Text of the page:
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Employers remain optimistic about Canada as an immigration destination

However, Canada will focus on those already here for permanent residency, immigration lawyer says

Employers remain optimistic about Canada as an immigration destination
Marina Sedai recommends government re-examine the visa system for those from visa-required countries.

A global immigration services provider survey shows that immigration and visa sponsorship remain a top priority for employers, especially as hiring rebounds. Canada’s immigration policies are considered more favourable than those of the U.S., with more visas available and better permanent residency processes.

Given that the last Trump administration restricted immigration more, “most companies are not making all of their plans according to who currently is in power in the U.S.,” says Marina Sedai, an immigration lawyer and principal at Sedai Law Office in Vancouver. Based on their experience with the last administration, “they’re going to continue to behave as though a similar administration will or might get back into power.”

Envoy Global’s Sixth Annual Immigration Trends Report, released on Monday, surveyed more than 500 human resources professionals and hiring managers across the United States on their immigration experiences and how they approach inbound and outbound global immigration processes and challenges. The survey found that 55 per cent of employers were considering Canada primarily as part of their talent acquisition strategy, and 57 per cent reported that they were either considering Canada for expansion or already had an office here.

In October, Parliament announced plans to continue welcoming immigrants at a rate of about one per cent of the population of Canada, including 401,000 permanent residents in 2021.

But although “Canada appears to be keeping its doors open, . . . a lot of foreign companies don’t understand that Canada will be focussing on having people already in Canada becoming permanent residents,” says Sedai.

Partly in response to foreign workers’ efforts during the pandemic, the government announced on April 14 that it would be grant permanent status to 90,000 temporary workers and international graduates who are already in Canada. But there was also a “very large pull of the Canadian Experience Class in February,” she says, under which 27,332 invitations for permanent residency were issued, “and that did not discriminate by occupation.”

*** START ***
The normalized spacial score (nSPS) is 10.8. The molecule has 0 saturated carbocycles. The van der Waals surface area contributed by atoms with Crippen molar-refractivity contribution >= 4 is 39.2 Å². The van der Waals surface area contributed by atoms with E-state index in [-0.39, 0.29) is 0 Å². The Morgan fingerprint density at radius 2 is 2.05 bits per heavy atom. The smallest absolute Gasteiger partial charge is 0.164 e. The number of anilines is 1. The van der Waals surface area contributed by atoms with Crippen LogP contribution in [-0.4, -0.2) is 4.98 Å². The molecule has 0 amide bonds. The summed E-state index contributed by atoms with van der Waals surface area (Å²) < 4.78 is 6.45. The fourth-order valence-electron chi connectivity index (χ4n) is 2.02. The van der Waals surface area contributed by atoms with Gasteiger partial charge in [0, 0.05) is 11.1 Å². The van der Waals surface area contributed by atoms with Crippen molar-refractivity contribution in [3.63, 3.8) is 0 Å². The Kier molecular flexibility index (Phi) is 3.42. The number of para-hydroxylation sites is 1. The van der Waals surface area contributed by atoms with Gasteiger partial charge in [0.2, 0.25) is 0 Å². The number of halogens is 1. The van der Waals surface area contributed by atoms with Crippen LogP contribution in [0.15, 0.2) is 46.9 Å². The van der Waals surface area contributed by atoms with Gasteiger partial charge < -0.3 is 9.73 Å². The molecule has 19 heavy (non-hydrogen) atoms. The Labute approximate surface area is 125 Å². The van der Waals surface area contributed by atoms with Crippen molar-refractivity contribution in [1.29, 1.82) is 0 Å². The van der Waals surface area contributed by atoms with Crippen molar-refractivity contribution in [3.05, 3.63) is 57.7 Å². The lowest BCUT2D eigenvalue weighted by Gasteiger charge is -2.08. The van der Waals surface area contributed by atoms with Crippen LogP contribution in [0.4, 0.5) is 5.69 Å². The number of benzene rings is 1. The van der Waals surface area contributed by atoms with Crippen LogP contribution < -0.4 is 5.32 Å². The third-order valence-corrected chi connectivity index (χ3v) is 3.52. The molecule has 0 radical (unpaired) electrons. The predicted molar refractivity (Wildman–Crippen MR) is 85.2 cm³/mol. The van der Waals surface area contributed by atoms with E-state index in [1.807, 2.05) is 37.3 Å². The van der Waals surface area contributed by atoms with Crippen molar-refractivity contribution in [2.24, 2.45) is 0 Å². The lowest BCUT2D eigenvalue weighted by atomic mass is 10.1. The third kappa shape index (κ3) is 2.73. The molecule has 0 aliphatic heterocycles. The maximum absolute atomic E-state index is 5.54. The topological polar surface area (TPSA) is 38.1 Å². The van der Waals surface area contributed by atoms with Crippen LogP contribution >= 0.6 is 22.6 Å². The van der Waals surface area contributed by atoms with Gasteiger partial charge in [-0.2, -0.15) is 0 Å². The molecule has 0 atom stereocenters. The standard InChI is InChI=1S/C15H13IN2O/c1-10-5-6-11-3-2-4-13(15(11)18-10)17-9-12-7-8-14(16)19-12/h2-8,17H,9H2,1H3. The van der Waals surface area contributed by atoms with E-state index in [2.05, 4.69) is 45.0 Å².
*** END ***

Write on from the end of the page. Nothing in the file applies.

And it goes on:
The Canadian Experience Class is one of three skilled worker classes processed through Canada’s Express Entry system, and Canada issued invitations to almost everyone in the class, says Sedai.

As well, many sponsored spouses and partners living in Canada are likely to be landed as permanent residents quickly.

Sedai doesn’t expect immigration to surge this year. “My sense with most of my clients is that they’re pulling back as much as they can, restricting the number of foreign nationals they bring in.” Although most foreign workers are still needed, employers are “holding off for a safer day.”

As for attracting workers to Canada, Sedai is concerned about the restrictions on visa-required foreign nationals coming to Canada, who are not permitted to bring their immediate families with them, unlike foreign nationals coming from visa-exempt countries.

“The visa system has created a great challenge in that because instead of always strictly judging whether the individual will violate immigration laws, too often they are just assessed by being from a visa-exempt country,” she says. “A lot of valuable workers, such as in the I.T. sector, earning $90,000 a year, don’t fit the profile of someone who will be non-compliant, yet they can’t bring their family here in many cases.”

This challenge is a particular consideration for Canada as it looks to countries such as China and India to fulfill foreign worker needs, she says. “I don’t think it reflects well on Canada.” Ottawa should re-examine the visa system, “to accommodate Canada’s foreign worker needs and attract those foreign companies who want to set up shop here.”

Another COVID-related concern is the current quarantine system. Sedai reports “serious problems” that foreign national clients have had with the private contractor the B.C. government uses for the mandatory quarantine period on arrival to the province. “They are not helping [foreign nationals] take tests, or pick them up [via a courier], or they’re being lost.” Without a negative test result in 10 days, these workers must stay in quarantine for up to 28 days.

As employers — either foreign or Canadian — look for assistance in bringing workers to Canada, Sedai advises them first to determine that lawyers are “heavily involved” in their immigration applications. This request comes as some immigration service providers have lower lawyer participation than others.

“For a higher quality of help, they need to know how much time the lawyer is spending on these applications.”

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